The leaves turn brilliant colors as the flowers fade. The winter months will remain visually interesting even after the leaves fall. It has a dark brown trunk that often looks marooned with beige bark as it sloughs.

You’ll love the look of this variety all year long. Thrifty gardeners in hardiness Zones 6-9 will appreciate this long-lasting display.


American Linden


It is our pleasure to offer America’s rare American Linden tree (Tilia americana). This tree is a national treasure with a lush foliage, strong wood, and amazing flowers. As it grows, Linden becomes a valuable asset in your yard.

Dappled shade is cast by the large, heart-shaped leaves during the hot summer months. Despite its dark green foliage and strong, evenly spaced branches, this is an excellent choice for a shade tree.

Linden is well-known for its regal presence in the landscape. This stately tree makes a substantial impact in a large landscape.

Also known as the Basswood tree, the American Linden features fragrant clusters of pale yellow flowers that dangle from textured branches. They’ll draw pollinators in to come feast on the nectar and carry laden pollen sacs back to the hive. Basswood honey simply can’t be beat!

Dark and rich, this gourmet honey is delicious. Homesteaders and entrepreneurs should consider setting up a profitable bee-keeping business with a stand of American Linden set in a pasture or back lot.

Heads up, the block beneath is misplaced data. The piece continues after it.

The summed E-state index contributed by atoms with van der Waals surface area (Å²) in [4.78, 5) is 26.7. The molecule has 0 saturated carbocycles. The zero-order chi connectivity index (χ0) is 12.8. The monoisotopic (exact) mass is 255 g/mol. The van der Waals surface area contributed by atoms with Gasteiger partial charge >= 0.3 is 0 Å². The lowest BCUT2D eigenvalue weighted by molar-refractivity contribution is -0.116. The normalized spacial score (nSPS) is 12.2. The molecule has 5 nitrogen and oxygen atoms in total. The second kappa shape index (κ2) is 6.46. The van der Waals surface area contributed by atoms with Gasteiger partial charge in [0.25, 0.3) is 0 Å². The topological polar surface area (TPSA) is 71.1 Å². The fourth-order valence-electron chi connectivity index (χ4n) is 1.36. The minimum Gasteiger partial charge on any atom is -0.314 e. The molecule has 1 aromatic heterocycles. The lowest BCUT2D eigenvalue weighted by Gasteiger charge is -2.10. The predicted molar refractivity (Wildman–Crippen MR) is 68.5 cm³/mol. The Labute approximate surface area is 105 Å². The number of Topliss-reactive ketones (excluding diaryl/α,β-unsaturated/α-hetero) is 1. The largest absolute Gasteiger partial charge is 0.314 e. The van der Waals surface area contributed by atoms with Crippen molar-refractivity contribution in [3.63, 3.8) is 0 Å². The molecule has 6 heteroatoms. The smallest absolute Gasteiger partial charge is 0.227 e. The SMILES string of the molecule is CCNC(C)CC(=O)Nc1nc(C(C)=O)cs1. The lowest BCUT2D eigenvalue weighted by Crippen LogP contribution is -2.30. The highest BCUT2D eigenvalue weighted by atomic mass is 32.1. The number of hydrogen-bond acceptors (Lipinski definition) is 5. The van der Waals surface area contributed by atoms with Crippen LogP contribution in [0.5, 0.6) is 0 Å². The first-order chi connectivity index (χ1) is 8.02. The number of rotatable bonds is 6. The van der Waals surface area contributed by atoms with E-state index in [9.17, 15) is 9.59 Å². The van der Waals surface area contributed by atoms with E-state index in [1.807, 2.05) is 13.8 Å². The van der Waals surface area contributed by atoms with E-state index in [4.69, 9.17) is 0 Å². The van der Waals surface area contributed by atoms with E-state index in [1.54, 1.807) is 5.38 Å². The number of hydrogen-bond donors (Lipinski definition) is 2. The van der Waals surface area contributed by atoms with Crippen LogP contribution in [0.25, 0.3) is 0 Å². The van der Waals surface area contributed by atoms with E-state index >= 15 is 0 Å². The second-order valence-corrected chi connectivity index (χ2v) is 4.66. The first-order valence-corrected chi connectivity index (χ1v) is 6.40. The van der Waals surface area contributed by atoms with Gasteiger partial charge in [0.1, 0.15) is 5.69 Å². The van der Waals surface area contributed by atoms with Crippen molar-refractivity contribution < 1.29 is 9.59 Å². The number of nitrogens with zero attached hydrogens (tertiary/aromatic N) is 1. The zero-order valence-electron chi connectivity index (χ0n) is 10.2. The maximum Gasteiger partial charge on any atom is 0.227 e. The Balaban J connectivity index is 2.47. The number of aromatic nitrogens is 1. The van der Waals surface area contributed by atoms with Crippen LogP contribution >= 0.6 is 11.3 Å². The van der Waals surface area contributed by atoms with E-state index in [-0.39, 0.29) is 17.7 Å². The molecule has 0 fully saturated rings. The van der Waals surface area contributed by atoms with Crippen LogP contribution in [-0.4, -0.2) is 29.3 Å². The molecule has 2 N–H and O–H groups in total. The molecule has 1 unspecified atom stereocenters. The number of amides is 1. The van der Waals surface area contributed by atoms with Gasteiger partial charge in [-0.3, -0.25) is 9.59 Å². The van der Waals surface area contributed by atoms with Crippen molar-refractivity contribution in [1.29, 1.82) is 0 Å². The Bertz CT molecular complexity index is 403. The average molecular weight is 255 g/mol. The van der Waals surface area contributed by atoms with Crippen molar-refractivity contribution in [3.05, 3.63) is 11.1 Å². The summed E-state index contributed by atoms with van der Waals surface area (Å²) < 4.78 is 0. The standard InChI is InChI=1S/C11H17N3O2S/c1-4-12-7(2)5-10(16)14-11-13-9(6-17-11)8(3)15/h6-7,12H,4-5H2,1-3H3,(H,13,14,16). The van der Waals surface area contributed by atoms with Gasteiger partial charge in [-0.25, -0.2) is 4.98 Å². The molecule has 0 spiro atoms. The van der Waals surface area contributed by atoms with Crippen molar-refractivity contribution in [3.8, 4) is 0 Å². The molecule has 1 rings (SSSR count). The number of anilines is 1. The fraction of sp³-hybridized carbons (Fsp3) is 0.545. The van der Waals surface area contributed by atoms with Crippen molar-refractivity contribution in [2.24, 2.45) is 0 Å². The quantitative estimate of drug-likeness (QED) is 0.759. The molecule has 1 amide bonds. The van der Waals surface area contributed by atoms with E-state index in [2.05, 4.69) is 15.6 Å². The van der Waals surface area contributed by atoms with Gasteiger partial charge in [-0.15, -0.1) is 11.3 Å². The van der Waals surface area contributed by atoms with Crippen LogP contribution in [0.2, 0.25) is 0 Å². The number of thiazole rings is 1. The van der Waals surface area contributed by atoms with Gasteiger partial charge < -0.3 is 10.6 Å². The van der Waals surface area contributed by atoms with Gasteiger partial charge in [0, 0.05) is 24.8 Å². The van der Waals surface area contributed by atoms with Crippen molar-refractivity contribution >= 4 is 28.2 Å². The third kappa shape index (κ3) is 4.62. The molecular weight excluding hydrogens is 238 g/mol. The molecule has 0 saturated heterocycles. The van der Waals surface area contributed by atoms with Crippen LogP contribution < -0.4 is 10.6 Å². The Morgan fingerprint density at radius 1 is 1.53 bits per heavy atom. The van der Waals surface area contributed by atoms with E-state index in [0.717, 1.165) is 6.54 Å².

Summer brings nutlets with 3-4″ wings attached. The pale green wings provide wonderful visual interest throughout your tree in the late summer, especially when contrasted with the dark leaves. Autumn brings mellow yellow foliage.


Royal Star Magnolia Shrub


If you’re looking for a tree that offers a unique charm, the Royal Star Magnolia (Magnolia stellata ‘Royal Star’) is the one to choose. The unique flowers draw the eye of everyone who sees them.

We apologize in advance for waxing poetic, but these blooms seem to show a twinkling sun surrounded by white ribbons. Approximately 25 – 30 long, strappy petals surround a pale yellow center within each 4-inch bloom. They’ll liberally cover the tree on branches bare of leaves – a display that is sure to be the envy of your neighborhood!

Its prize-winning flowers have a star-shaped shape, making it exceptionally popular. They also bloom a bit later than others, which helps it resist frost damage in cold winter Zones 4 – 6.

The leaf shape and size of the Royal Star Magnolia are known for their attractiveness. Deciduous trees like this one make a stunning addition to any yard.

You can either plant a small tree or a large shrub with Royal Star Magnolia. Your Spring Garden gains a wonderful focal point from this piece.